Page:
Global COVID-19 total clears 49 million, experts weigh in on mink variant

mink farm
mink farm

Marcin Hernik/Flickr cc

With COVID-19 levels surging in Europe and the United States, the world was on track today to record its highest single-day case total as the pandemic total sped past 49 million cases and health officials weighed in on a mink variant of the virus.

WHO urges self-assessments

The World Health Organization (WHO) online dashboard showed that nearly 582,000 cases have been recorded today so far, with more to be reported.

At a WHO media telebriefing today, Director-General Tedros Adhanom Ghebreyesus, PhD, said 21 countries so far have conducted intra-action reviews to learn lessons from and strengthen their COVID-19 response, as suggested by the World Health Assembly back in May. He noted that reviews by other countries are in progress.

Tedros urged more countries to do the same and said the best time to conduct a review of emergency response capacity is during an emergency. "There's hope, and now is the time to double down on efforts to tackle this virus," he said. "Wherever a country is in terms of the outbreak, countries can turn it around by driving a whole-of-government and whole-of-society response."

In other WHO developments, the group and UNICEF today launched a $655 million emergency appeal to boost measles and polio vaccination, which have been suspended or slowed due to the pandemic. Tedros said health officials are starting to see outbreaks of diseases like polio, measles, and pneumonia in children, especially those in high-risk areas.

Europe cases rise more steeply

European countries continue to report record-high single-day case totals, including France, with 60,486 new cases. Others include Russia, where daily cases topped 20,000 for the first time, and Sweden, which reported 4,697 new cases today.

In the United Kingdom, which just entered a 1-month lockdown, government officials said cases have leveled off some to about 50,000 a day, Reuters reported.

In other global developments:

  • The United Kingdom's Recovery Trial, a large randomized controlled clinical study of potential COVID-19 treatments, announced today that researchers will investigate aspirin as a possible therapy. It noted that aspirin, an antiplatelet agent, may reduce the risk of blood clots in patients with COVID-19.

  • Malaysia reported a record daily high of 1,755 cases, most of them from local transmission, CNN reported.

  • The global pandemic total today climbed to 49,129,021 cases, with 1,239,896 deaths, according to the Johns Hopkins online dashboard.

More mink SARS-CoV-2 variant details

The European Center for Disease Prevention and Control (ECDC) said today that it will assess the human implications of extensive spread of SARS-CoV-2, the virus that causes COVID-19, at Danish mink farms. In a statement, it said as of Nov 3, 197 farms have been affected, and Denmark has taken strong control measures, which include culling the entire mink population, restricting movements of people in the farm areas, and conducing enhanced testing in the population.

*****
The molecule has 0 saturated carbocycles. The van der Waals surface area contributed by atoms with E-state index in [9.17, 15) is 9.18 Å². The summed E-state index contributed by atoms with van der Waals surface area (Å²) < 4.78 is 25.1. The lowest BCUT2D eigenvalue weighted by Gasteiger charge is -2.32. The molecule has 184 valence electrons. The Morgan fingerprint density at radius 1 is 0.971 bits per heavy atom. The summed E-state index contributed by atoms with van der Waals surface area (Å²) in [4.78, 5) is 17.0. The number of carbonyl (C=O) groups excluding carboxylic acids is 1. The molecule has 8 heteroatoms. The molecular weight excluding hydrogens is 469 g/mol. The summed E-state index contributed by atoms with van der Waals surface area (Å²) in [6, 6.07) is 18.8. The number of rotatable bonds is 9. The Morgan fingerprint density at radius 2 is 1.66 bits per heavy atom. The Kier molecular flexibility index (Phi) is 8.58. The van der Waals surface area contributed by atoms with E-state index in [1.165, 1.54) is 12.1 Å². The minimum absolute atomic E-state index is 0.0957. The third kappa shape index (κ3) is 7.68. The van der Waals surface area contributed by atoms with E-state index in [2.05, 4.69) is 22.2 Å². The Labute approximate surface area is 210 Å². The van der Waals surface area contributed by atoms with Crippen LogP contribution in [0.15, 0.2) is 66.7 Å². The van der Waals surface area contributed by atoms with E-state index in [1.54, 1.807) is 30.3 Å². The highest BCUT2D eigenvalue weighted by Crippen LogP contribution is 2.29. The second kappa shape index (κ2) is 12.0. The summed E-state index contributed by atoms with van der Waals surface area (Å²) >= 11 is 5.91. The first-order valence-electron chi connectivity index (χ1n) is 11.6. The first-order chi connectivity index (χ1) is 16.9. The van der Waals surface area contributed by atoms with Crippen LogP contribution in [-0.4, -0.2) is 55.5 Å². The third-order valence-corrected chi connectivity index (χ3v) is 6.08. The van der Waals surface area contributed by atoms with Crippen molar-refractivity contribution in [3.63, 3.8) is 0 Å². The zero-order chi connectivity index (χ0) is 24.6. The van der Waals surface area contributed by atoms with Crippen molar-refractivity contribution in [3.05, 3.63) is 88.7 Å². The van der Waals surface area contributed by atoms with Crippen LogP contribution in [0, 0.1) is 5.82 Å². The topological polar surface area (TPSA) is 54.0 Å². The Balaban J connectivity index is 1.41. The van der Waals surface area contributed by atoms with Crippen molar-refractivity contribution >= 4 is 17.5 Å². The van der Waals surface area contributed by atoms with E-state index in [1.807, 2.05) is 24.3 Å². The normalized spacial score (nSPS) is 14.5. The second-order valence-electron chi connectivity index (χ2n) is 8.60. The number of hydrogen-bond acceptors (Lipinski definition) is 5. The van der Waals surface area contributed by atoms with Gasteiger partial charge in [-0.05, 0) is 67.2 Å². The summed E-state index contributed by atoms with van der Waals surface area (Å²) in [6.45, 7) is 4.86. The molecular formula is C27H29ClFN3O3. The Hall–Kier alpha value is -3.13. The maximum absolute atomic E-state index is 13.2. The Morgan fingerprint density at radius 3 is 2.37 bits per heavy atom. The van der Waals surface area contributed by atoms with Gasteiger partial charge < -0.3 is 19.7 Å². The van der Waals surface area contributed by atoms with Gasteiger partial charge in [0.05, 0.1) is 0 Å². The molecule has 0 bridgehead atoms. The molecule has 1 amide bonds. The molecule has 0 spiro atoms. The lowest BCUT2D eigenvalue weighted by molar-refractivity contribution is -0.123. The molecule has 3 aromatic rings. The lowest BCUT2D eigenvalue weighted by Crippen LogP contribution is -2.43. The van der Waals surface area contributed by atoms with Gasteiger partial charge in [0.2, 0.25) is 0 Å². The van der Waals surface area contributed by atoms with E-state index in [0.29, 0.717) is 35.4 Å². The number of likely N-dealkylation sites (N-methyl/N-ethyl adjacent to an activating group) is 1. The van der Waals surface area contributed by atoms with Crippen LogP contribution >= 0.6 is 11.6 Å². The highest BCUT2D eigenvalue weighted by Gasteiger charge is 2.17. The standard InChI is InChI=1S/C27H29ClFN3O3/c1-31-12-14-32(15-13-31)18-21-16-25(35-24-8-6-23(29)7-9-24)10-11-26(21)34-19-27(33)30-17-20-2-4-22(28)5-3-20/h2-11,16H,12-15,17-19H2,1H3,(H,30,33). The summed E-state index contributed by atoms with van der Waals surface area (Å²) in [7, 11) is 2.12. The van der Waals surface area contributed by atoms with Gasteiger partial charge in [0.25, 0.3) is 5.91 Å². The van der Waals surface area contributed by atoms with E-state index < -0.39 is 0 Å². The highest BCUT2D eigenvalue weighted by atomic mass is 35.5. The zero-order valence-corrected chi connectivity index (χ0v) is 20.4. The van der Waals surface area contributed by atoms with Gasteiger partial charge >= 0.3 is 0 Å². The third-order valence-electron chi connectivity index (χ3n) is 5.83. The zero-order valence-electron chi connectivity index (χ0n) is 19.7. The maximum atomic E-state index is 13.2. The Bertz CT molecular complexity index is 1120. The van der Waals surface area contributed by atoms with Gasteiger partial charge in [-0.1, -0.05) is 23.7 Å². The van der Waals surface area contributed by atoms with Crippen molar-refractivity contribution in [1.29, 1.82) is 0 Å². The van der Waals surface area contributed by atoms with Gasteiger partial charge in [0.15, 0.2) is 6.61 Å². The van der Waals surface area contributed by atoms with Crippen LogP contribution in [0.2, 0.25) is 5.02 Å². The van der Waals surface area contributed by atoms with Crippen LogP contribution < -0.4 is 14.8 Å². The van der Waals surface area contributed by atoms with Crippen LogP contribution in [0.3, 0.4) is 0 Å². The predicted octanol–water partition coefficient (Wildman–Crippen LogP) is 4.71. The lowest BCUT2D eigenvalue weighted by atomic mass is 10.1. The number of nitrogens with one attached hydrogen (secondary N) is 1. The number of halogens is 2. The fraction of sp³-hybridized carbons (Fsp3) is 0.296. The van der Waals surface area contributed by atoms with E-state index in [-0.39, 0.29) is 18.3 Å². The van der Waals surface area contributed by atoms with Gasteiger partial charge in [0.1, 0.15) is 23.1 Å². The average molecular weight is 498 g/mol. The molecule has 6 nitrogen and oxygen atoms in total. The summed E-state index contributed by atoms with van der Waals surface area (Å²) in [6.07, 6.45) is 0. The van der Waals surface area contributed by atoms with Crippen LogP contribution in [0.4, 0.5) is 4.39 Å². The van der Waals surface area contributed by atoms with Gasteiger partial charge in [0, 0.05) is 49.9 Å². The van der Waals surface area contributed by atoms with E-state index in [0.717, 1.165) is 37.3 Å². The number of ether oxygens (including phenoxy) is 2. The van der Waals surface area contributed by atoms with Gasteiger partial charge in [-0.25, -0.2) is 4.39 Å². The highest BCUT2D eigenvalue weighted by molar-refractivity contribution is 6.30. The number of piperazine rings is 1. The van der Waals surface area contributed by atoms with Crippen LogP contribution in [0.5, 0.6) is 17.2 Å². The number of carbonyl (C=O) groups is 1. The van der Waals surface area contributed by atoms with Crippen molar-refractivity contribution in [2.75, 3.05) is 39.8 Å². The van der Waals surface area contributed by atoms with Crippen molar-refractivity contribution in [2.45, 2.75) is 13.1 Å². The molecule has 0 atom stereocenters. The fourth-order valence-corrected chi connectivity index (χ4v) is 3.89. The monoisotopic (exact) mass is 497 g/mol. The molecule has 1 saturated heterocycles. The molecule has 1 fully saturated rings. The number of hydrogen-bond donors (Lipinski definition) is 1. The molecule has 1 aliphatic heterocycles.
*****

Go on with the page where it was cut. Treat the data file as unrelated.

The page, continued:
When the virus is introduced to mink farms from humans, it can spread quickly, and possibly due to biological differences between minks and people, can accumulate mutations, which result in variants with the potential to jump back into humans.

The statement said that Denmark's Statens Serum Institute (SSI) found seven unique mutations on the variant virus' spike protein in mink, with the variant also found in humans. It said the possibility of an antigenic mutation could have implications for immunity, reinfections, and vaccine effectiveness, but currently, there's a high level of uncertainty.

Further analyses are needed, and the ECDC said it is in close contact with Danish officials and will publish a risk assessment by Nov 12.

In its weekly communicable disease threat report today, the ECDC said five different clusters of mink variants have been found in Denmark and that a variant from one cluster showed less sensitivity to neutralizing antibodies from people with previous COVID-19 infection.

Tyra Krause, MD, PhD, of SSI, said so far the variant has been detected in 12 people and that more such cases are likely to be identified in the weeks ahead, NBC News reported.

At today's WHO media briefing, Maria Van Kerkhove, PhD, the WHO's technical lead for COVID-19, said mutations are normal, and each change needs to be evaluated to see if the affected viruses behave differently. And Mike Ryan, MD, who directs the WHO's health emergencies program, said currently, evidence doesn't suggest there are any differences in the way the variant virus behaves and that it might have a slightly different signature but is still the same virus. However, he added that further evidence is needed.

WHO officials also added that the organization is working with its global health partners on a risk assessment of the variant virus.

Peter Ben Embarek, PhD, a food safety and animal disease expert with the WHO, said minks are raised in a range of conditions in different countries, some with farm environments that are easier to control. He added that the risk of the virus passing from other livestock such as cattle and poultry may be much less, because they're not as susceptible as mink and can't sustain and spread SARS-CoV-2 in the same way.

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